Get out your shears. It’s time to prune.
Deciduous shrubs like lilac and forsythia that flower in the spring will need pruning depending on their condition and growth. If they have been neglected for a while these spring-flowering shrubs may need extensive cutting back sometime between mid-February and early-April, before the plants begin to leaf.
While heavy pruning in late winter or the early spring will reduce or stop the flower display for a few years, the health of the shrub is more important. If your flowering shrubs need only light pruning, prune them immediately after blooming. Pruning straight after blooming allows you to enjoy the blossoms but gives the shrubs time to start their flower buds for next year.
Summer-flowering shrubs can be pruned now, in early spring (from mid-February to early April) and will still bloom in summer. Prune summer and fall blooming shrubs like Spirea, Potentilla, Weigelia, Hydrangeas, now. Late winter pruning will not interfere with summer flowering and allows the plants to recover quickly.
Many deciduous shrubs don’t produce attractive flowers. These shrubs may possess attractive bark, fruit, or fall leaf color. Prune these shrubs in late winter or early spring.
Prune evergreen shrubs, such as juniper and yew, in late March or early April before new growth begins. Note: Don’t prune evergreen shrubs in the fall as they become susceptible to winter injury.
The best time to prune deciduous trees is late winter or early spring (February, March, and early April) before they begin to leaf out. Some trees, such as maples, “bleed” heavily when pruned in late winter or early spring. However, the heavy bleeding doesn’t harm the trees. The trees won’t bleed to death and the flow of sap will gradually slow and stop.
To prevent the spread of oak wilt, avoid pruning oaks from April 1 to July 1. Pruning oaks during this period may attract sap beetles carrying the oak wilt fungus to the pruning cuts and transmit the disease to healthy trees. An excellent time to prune oaks is February and March.
If possible, avoid pruning deciduous trees in the spring as they are leafing out. At this time, the tree’s energy reserves are low and the bark “slips” or tears easily. Another poor time to prune is during leaf drop in the fall.
An excellent time to prune spruce and fir is late winter when they are still dormant. Spruce and fir possess side or lateral buds. The pruning cut should be just above a side bud or branch. Prune pines in early June to early July when the new growth is in the “candle” stage. Pinching or snapping off one-half to two-thirds of the candle reduces the pine’s annual growth. Unwanted lower branches on all evergreen trees can be removed in late winter.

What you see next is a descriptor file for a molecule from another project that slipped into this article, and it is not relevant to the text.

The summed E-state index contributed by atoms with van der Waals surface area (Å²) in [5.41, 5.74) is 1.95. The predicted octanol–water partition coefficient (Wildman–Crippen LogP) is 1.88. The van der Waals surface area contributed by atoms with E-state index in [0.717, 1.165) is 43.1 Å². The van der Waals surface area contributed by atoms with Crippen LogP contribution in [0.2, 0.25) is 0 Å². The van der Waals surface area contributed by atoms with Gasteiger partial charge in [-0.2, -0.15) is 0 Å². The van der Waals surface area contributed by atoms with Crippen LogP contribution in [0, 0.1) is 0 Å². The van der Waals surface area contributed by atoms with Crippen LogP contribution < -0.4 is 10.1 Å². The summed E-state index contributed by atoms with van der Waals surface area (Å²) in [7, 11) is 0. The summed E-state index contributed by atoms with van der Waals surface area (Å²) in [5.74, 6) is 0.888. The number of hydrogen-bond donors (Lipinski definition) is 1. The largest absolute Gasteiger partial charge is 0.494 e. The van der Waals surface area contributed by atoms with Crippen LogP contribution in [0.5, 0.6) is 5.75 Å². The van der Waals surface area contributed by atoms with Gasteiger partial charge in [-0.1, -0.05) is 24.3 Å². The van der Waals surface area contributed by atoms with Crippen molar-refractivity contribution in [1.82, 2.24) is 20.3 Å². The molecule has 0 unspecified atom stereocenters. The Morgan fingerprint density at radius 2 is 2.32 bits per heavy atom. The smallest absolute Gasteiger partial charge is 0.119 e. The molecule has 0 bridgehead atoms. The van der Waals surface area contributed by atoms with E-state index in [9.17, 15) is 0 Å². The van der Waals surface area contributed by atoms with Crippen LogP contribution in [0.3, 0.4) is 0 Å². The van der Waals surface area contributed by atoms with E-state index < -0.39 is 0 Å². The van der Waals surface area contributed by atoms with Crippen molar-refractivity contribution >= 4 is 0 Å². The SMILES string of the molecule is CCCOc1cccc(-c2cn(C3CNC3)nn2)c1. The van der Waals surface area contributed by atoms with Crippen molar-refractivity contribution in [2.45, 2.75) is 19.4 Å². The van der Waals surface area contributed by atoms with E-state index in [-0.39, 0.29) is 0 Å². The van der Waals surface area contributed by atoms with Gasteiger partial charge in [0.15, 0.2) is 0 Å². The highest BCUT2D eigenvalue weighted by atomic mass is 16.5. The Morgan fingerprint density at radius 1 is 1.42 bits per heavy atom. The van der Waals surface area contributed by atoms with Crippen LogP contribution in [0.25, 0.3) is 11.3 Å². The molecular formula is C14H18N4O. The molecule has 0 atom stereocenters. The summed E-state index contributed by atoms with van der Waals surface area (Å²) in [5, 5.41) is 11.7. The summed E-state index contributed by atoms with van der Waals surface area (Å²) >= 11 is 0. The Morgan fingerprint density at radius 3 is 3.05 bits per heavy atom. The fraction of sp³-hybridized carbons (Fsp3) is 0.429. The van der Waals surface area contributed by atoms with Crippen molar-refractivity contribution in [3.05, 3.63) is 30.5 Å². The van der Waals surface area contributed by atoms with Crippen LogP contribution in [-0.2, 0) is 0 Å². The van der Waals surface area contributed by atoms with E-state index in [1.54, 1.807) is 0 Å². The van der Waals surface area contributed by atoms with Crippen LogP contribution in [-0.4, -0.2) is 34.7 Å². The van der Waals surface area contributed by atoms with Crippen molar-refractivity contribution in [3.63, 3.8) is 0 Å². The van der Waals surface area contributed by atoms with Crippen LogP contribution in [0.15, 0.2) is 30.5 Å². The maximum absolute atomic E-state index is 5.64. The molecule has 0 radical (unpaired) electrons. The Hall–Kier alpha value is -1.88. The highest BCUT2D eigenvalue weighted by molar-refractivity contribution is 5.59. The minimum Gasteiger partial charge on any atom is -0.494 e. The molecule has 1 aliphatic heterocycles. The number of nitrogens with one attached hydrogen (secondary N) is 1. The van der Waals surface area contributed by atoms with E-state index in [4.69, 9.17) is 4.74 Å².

The best time to prune fruit trees is late February to early April. Remove dead wood, branches that cross and any suckers that have started. Saw or cut close to a bud, branch joint or trunk. Don’t leave a nub as it will attract and house bugs. Let in light as the fruit will form easier. Keep horizontal branches and prune vertical branches. After you are done pruning you can apply dormant oil* if you experienced problems with mites and scale last year.
Prune grapevines in March or early April. Grapevines pruned at this time of year will bleed heavily. However, the bleeding will not harm the vines.
Cut down ornamental grasses to 6-10 inches above the soil line. Don;t plant winter seed as it’s too late and don;t plant spring seed as it’s too early.
Prune the upper portions of modern roses, such as hybrid teas, floribundas, and grandifloras. Typically these die because of winter temperatures. Prune out the dead wood from modern roses in late March to mid-April.
Old garden roses, hybrid rugosas, and other hardy roses often survive cold winters with little or no winter injury. Those that bloom only once a year should be pruned immediately after flowering. Those that bloom throughout the summer should be pruned in March or early April.
Horticultural Oils or Narrow Range Oils are lightweight oils, either petroleum or vegetable based that are used in horticulture and agriculture, as a dilute spray on plant surfaces to control insects and mites. The oils provide control by smothering the target pests, and are only effective if applied directly to the pest, and provide no residual controls. Oils are generally considered suitable for ‘organic pest control’, with most oils permitted under the U.S. National Organic Program.
Thanks to Iowa State Outreach.